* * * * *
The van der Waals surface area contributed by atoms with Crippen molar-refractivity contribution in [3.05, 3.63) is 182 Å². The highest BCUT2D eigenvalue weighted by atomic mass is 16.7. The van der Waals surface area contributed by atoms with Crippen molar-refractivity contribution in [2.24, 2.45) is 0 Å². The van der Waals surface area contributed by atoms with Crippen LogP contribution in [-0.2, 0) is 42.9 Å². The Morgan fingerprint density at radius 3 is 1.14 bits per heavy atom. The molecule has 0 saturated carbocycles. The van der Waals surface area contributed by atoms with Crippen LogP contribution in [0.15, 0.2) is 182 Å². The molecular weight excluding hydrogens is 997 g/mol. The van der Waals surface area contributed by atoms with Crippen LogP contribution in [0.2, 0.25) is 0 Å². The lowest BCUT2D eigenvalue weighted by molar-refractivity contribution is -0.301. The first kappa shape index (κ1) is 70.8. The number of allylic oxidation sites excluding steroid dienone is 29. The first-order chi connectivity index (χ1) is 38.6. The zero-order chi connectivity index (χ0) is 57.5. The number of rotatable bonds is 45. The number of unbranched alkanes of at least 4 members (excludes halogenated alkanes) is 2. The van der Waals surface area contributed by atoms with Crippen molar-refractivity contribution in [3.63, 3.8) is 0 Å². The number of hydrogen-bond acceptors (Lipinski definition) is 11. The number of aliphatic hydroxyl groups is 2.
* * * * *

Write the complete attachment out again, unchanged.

The van der Waals surface area contributed by atoms with Crippen molar-refractivity contribution in [3.05, 3.63) is 182 Å². The highest BCUT2D eigenvalue weighted by atomic mass is 16.7. The van der Waals surface area contributed by atoms with Crippen molar-refractivity contribution in [2.24, 2.45) is 0 Å². The van der Waals surface area contributed by atoms with Crippen LogP contribution in [-0.2, 0) is 42.9 Å². The Morgan fingerprint density at radius 3 is 1.14 bits per heavy atom. The molecule has 0 saturated carbocycles. The van der Waals surface area contributed by atoms with Crippen LogP contribution in [0.15, 0.2) is 182 Å². The molecular weight excluding hydrogens is 997 g/mol. The van der Waals surface area contributed by atoms with Crippen LogP contribution in [0.2, 0.25) is 0 Å². The lowest BCUT2D eigenvalue weighted by molar-refractivity contribution is -0.301. The first kappa shape index (κ1) is 70.8. The number of allylic oxidation sites excluding steroid dienone is 29. The first-order chi connectivity index (χ1) is 38.6. The zero-order chi connectivity index (χ0) is 57.5. The number of rotatable bonds is 45. The number of unbranched alkanes of at least 4 members (excludes halogenated alkanes) is 2. The van der Waals surface area contributed by atoms with Crippen molar-refractivity contribution in [3.63, 3.8) is 0 Å². The number of hydrogen-bond acceptors (Lipinski definition) is 11. The number of aliphatic hydroxyl groups is 2.